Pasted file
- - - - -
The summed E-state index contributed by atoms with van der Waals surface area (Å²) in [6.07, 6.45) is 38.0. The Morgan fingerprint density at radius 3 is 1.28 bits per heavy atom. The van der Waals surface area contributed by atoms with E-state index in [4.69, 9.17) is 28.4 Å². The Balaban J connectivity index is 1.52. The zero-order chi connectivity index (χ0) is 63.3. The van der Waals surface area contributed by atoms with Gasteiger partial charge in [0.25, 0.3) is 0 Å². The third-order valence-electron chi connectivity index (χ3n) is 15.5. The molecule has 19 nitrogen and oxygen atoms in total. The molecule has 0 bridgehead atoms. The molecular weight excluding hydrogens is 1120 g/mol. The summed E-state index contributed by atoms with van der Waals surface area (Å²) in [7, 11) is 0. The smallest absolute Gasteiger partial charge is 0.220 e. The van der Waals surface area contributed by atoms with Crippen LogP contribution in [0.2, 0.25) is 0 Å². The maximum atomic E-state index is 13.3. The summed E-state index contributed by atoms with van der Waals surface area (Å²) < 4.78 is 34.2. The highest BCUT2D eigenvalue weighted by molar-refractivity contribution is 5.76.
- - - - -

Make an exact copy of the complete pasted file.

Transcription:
The summed E-state index contributed by atoms with van der Waals surface area (Å²) in [6.07, 6.45) is 38.0. The Morgan fingerprint density at radius 3 is 1.28 bits per heavy atom. The van der Waals surface area contributed by atoms with E-state index in [4.69, 9.17) is 28.4 Å². The Balaban J connectivity index is 1.52. The zero-order chi connectivity index (χ0) is 63.3. The van der Waals surface area contributed by atoms with Gasteiger partial charge in [0.25, 0.3) is 0 Å². The third-order valence-electron chi connectivity index (χ3n) is 15.5. The molecule has 19 nitrogen and oxygen atoms in total. The molecule has 0 bridgehead atoms. The molecular weight excluding hydrogens is 1120 g/mol. The summed E-state index contributed by atoms with van der Waals surface area (Å²) in [7, 11) is 0. The smallest absolute Gasteiger partial charge is 0.220 e. The van der Waals surface area contributed by atoms with Crippen LogP contribution in [0.2, 0.25) is 0 Å². The maximum atomic E-state index is 13.3. The summed E-state index contributed by atoms with van der Waals surface area (Å²) < 4.78 is 34.2. The highest BCUT2D eigenvalue weighted by molar-refractivity contribution is 5.76.